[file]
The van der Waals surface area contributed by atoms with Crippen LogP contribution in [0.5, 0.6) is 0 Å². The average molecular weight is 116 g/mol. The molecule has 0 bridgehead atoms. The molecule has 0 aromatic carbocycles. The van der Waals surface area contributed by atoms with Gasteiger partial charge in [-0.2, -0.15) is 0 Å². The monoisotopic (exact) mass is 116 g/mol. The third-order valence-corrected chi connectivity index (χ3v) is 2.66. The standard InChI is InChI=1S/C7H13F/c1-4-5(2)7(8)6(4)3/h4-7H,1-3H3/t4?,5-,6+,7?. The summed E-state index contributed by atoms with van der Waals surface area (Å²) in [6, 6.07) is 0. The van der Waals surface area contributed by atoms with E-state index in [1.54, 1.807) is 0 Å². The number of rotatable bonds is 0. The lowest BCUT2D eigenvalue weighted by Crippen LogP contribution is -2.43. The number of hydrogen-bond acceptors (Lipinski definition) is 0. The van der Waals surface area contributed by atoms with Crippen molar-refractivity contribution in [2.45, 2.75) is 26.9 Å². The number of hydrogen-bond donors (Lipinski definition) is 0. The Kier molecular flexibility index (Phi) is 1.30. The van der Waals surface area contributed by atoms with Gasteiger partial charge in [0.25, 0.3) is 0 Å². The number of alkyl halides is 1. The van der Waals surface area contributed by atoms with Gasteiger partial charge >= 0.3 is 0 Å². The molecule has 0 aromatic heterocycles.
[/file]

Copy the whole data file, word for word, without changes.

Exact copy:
The van der Waals surface area contributed by atoms with Crippen LogP contribution in [0.5, 0.6) is 0 Å². The average molecular weight is 116 g/mol. The molecule has 0 bridgehead atoms. The molecule has 0 aromatic carbocycles. The van der Waals surface area contributed by atoms with Gasteiger partial charge in [-0.2, -0.15) is 0 Å². The monoisotopic (exact) mass is 116 g/mol. The third-order valence-corrected chi connectivity index (χ3v) is 2.66. The standard InChI is InChI=1S/C7H13F/c1-4-5(2)7(8)6(4)3/h4-7H,1-3H3/t4?,5-,6+,7?. The summed E-state index contributed by atoms with van der Waals surface area (Å²) in [6, 6.07) is 0. The van der Waals surface area contributed by atoms with E-state index in [1.54, 1.807) is 0 Å². The number of rotatable bonds is 0. The lowest BCUT2D eigenvalue weighted by Crippen LogP contribution is -2.43. The number of hydrogen-bond acceptors (Lipinski definition) is 0. The van der Waals surface area contributed by atoms with Crippen molar-refractivity contribution in [2.45, 2.75) is 26.9 Å². The number of hydrogen-bond donors (Lipinski definition) is 0. The Kier molecular flexibility index (Phi) is 1.30. The van der Waals surface area contributed by atoms with Gasteiger partial charge in [0.25, 0.3) is 0 Å². The number of alkyl halides is 1. The van der Waals surface area contributed by atoms with Gasteiger partial charge >= 0.3 is 0 Å². The molecule has 0 aromatic heterocycles.